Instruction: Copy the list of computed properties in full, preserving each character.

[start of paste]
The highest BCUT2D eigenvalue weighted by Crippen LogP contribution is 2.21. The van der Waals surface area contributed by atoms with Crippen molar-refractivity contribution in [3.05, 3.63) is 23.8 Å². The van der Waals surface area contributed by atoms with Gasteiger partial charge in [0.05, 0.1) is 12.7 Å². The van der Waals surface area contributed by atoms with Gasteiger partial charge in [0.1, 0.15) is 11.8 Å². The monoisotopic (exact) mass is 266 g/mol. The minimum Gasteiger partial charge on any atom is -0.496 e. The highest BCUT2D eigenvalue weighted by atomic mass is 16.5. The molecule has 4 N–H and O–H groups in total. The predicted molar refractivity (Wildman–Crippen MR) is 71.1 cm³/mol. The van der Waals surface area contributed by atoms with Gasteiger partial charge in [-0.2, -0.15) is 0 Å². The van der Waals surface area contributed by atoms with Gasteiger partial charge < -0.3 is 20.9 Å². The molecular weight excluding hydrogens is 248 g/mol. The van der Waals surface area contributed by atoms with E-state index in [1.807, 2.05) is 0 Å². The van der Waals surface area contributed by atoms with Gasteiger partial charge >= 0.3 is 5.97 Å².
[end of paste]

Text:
The highest BCUT2D eigenvalue weighted by Crippen LogP contribution is 2.21. The van der Waals surface area contributed by atoms with Crippen molar-refractivity contribution in [3.05, 3.63) is 23.8 Å². The van der Waals surface area contributed by atoms with Gasteiger partial charge in [0.05, 0.1) is 12.7 Å². The van der Waals surface area contributed by atoms with Gasteiger partial charge in [0.1, 0.15) is 11.8 Å². The monoisotopic (exact) mass is 266 g/mol. The minimum Gasteiger partial charge on any atom is -0.496 e. The highest BCUT2D eigenvalue weighted by atomic mass is 16.5. The molecule has 4 N–H and O–H groups in total. The predicted molar refractivity (Wildman–Crippen MR) is 71.1 cm³/mol. The van der Waals surface area contributed by atoms with Gasteiger partial charge in [-0.2, -0.15) is 0 Å². The van der Waals surface area contributed by atoms with Gasteiger partial charge < -0.3 is 20.9 Å². The molecular weight excluding hydrogens is 248 g/mol. The van der Waals surface area contributed by atoms with E-state index in [1.807, 2.05) is 0 Å². The van der Waals surface area contributed by atoms with Gasteiger partial charge >= 0.3 is 5.97 Å².